<Dr Bob> Excellent. Many find it surprising to see such a large beneficial impact from such an apparently small change. And how are you feeling overall? How is the other pain?

<StE> Still there unfortunately. Our A&E performance has not really improved but we do feel a new sense of purpose, determination and almost optimism.  It is hard to put a finger on it.

<Dr Bob> Does it feel like a paradoxical combination of “feels subjectively better but looks objectively the same”?

<StE> Yes, that’s exactly it. And it is really confusing. Are we just fire-fighting more quickly but still not putting out the fire?

<Dr Bob> Possibly. It depends on your decisions and actions … you may be unwittingly both fighting and fanning the fire at the same time.  It may be that you are suffering from carveoutosis multiforme.

<StE> Is that bad?

<Dr Bob> No. Just trickier to diagnose and treat. It implies that there is more than one type of carveoutosis active at the same time and they tend to amplify each other. The other common type is called carveoutosis spatialis. Shall we explore that hypothesis?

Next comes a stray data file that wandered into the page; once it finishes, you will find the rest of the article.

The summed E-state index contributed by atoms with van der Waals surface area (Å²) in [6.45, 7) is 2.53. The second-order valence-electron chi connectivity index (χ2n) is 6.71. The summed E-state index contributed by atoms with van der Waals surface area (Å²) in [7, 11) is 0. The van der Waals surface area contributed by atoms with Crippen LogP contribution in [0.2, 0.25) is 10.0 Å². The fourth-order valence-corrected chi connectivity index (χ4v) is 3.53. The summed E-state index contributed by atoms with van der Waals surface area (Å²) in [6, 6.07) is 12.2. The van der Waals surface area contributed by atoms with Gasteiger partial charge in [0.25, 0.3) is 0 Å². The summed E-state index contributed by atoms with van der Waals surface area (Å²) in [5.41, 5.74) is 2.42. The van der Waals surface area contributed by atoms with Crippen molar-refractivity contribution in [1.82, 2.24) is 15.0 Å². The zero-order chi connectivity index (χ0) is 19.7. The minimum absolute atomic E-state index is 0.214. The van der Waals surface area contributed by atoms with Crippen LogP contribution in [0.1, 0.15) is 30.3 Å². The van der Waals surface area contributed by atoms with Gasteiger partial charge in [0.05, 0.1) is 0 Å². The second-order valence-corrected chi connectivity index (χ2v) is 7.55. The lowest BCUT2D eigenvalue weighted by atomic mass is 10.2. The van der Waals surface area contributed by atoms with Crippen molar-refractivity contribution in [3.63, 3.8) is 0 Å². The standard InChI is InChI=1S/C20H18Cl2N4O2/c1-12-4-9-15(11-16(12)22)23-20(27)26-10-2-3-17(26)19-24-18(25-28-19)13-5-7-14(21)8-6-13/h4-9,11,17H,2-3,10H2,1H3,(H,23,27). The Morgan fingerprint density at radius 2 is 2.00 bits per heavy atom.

<StE> Um, OK. Does it require more painful poking?

<Dr Bob> A bit. Do you want to proceed? I cannot do so without your consent.

<StE> I suppose so.

<Dr Bob> OK. Can you describe for me what happens to emergency patients after they are admitted. Where do they go to?

<StE> That’s easy.  The medical emergencies go to the medical wards and the others go to the surgical wards. Or rather they should. Very often there is spillover from one to the other because the specialty wards are full. That generates a lot of grumbling from everyone … doctors, nurses and patients. We call them outliers.

<Dr Bob> And when a patient gets to a ward where do they go? Into any available empty bed?

<StE> No.  We have to keep males and females separate, to maintain privacy and dignity.  We get really badly beaten up if we mix them.  Our wards are split up into six-bedded bays and a few single side-rooms, and we are constantly juggling bays and swapping them from male to female and back. Often moving patients around in the process, and often late at night. The patients do not like it and it creates lots of extra work for the nurses.